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Bozzuto Family Understands Importance of the Future of Patient Care

September 30, 2022
Shortly after they were married, Tom and Barbara Bozzuto moved to Baltimore to start a family. Fifty years later, they have two children and six grandchildren, but their family extends far beyond those that carry their hardworking Italian American blood.

Between Tom’s successful development business and Barbara’s extensive civic service resume, the Bozzuto family is a quintessential community-oriented family, always investing both their time and philanthropy to support the people in the place they call home.

“Both of my parents have been extraordinarily engaged through board work, volunteer work and philanthropic donations, specifically in the Baltimore community, always trying to think of ways to give back and make an impact,” Lexie Bozzuto Greene, the couple’s daughter and co-founder of a full-service art consulting firm alongside her sister-in-law, said. “We spend a lot of time as a collective family thinking strategically about using our abilities as much as we can to give back philanthropically. That is something my parents ingrained in my brother and I, and we are engraining in the next generation as well.”

Lexie’s brother, Toby, followed in his father’s footsteps, currently serving as president and CEO of the Bozzuto Group, which was founded in 1988 to develop, build and manage homes and retail. Tom currently serves as chair and co-founder of the organization while Barbara, after spending several years advancing the city of the Baltimore through her public relations work, served on the boards of the Baltimore Symphony Orchestra, The Center Club, Stevenson University and St. Agnes Hospital. It was through St. Agnes she was first introduced to GBMC.

Barbara became acquainted with GBMC President and CEO, John B. Chessare, MD, MPH, in 2011 when they were both newly elected Maryland Hospital Association board members. She appreciated his wisdom and vision and got to know him well during that time.

“GBMC provides an extraordinary level of care, courtesy and attention to the customer: the patient,” Barbara said. “The patient’s non-medical needs and those of the family members are thoughtful and plentiful on many levels. The simple act of writing the room number on the whiteboard in the room or identifying the nurses on duty at shift changes or ordering a la carte food for your meal, the customer comes first.

“We are grateful patients. Surgeries, births and emergencies have been handled professionally, warmly and efficiently.”

Lexie agreed, saying her mother is not embellishing. All six of the Bozzuto grandchildren were born at GBMC, including Lexie’s three children. She became involved with the Parents Advisory Council following her first experience and appreciated the opportunity to have a voice in advancing pediatric services alongside other invested parents as well as access to things like Dr. Chessare’s COVID-19 webinars as the pandemic raged on.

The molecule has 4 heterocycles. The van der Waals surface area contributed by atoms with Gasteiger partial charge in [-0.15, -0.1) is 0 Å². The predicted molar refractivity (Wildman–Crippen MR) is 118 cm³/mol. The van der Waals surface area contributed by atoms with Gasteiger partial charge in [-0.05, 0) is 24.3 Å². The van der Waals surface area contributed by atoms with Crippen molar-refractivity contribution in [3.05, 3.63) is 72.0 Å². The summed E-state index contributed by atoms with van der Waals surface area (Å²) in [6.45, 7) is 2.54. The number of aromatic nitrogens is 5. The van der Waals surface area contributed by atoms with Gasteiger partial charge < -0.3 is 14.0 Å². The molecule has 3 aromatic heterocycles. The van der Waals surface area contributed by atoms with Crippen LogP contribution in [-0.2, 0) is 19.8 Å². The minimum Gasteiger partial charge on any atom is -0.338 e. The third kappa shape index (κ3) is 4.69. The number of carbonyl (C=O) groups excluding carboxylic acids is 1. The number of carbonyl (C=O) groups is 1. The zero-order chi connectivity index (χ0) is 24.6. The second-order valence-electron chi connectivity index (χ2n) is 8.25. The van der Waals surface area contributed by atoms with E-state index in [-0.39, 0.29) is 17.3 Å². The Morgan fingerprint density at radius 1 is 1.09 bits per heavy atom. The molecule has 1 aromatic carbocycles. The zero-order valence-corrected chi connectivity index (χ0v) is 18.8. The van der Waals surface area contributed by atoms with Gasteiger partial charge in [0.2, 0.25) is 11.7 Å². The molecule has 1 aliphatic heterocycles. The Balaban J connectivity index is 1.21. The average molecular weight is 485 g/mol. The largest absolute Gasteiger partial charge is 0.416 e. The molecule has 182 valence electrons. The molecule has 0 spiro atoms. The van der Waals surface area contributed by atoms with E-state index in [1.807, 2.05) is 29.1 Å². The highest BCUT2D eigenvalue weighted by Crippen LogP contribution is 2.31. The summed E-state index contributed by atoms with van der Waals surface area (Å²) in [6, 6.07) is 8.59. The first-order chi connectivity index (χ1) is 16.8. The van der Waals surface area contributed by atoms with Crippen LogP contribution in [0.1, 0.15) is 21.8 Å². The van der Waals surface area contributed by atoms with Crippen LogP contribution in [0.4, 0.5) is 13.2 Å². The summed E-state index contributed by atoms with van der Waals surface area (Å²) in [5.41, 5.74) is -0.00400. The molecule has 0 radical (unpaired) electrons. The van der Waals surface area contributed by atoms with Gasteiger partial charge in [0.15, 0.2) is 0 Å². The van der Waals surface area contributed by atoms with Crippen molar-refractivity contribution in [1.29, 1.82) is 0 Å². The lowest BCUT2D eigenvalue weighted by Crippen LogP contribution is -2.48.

“Especially with families, aging parents and friends who get sick, there are so many issues that hit home for everyone. To have this inside line of information is a real privilege,” Lexie said.

When the opportunity to support the future of patient care in The Promise Project came up, the family immediately recognized what it would mean for patients and the community.

“We always loved the hospital, but I think so many things changed in terms of how people view healthcare workers with the pandemic. That was a real eye-opener for our whole family,” Lexie said. “We really wanted to support GBMC and the people that work there as much as we possibly could, and I think that sparked us to be more engaged philanthropically.”

The Bozzuto family’s gift will support the Louis and Phyllis Friedman Building, a three-level inpatient facility including a sizeable advancement in space for patients, family members and care teams to treat patients with the advanced technologies and compassionate care everyone deserves.

Lexie, who previously served on the board of Bryn Mawr School during their major capital campaign, applied her learnings about the importance of updated facilities to the conversation.

“In this historic neighborhood, we are fortunate to have beautiful campuses and old buildings, but there are new technologies that advance learning, in Bryn Mawr’s case, and advance the healthcare that can be administered,” Lexie said. “To get back to COVID, the technologies that had to be introduced quickly in order for so many people to teach, learn and work virtually, it just shows how important it is to be updated to keep up with the times.”

The ability to apply advanced technologies is critical, but people are needed to do it. And the Bozzuto family agrees, it is important to support healthcare workers. Through her healthcare work, Barbara understands the unique burden and blessing it is to be an independent community hospital and supports GBMC in their effort to remain that way.

“GBMC is not part of a local or national healthcare system,” she said. “Their research, technology, supply chain, facilities and delivery of excellent healthcare is completely on their shoulders. Most of their work is supported by philanthropy and foundations, and staff and administrative at GBMC all answer to a cause created and nurtured by good, local leadership.

“We have been very grateful for all of the positive outcomes that accompany us as we leave the hospital, and we share GBMC’s commitment to healthcare for whoever needs it regardless of demographic and economics.”
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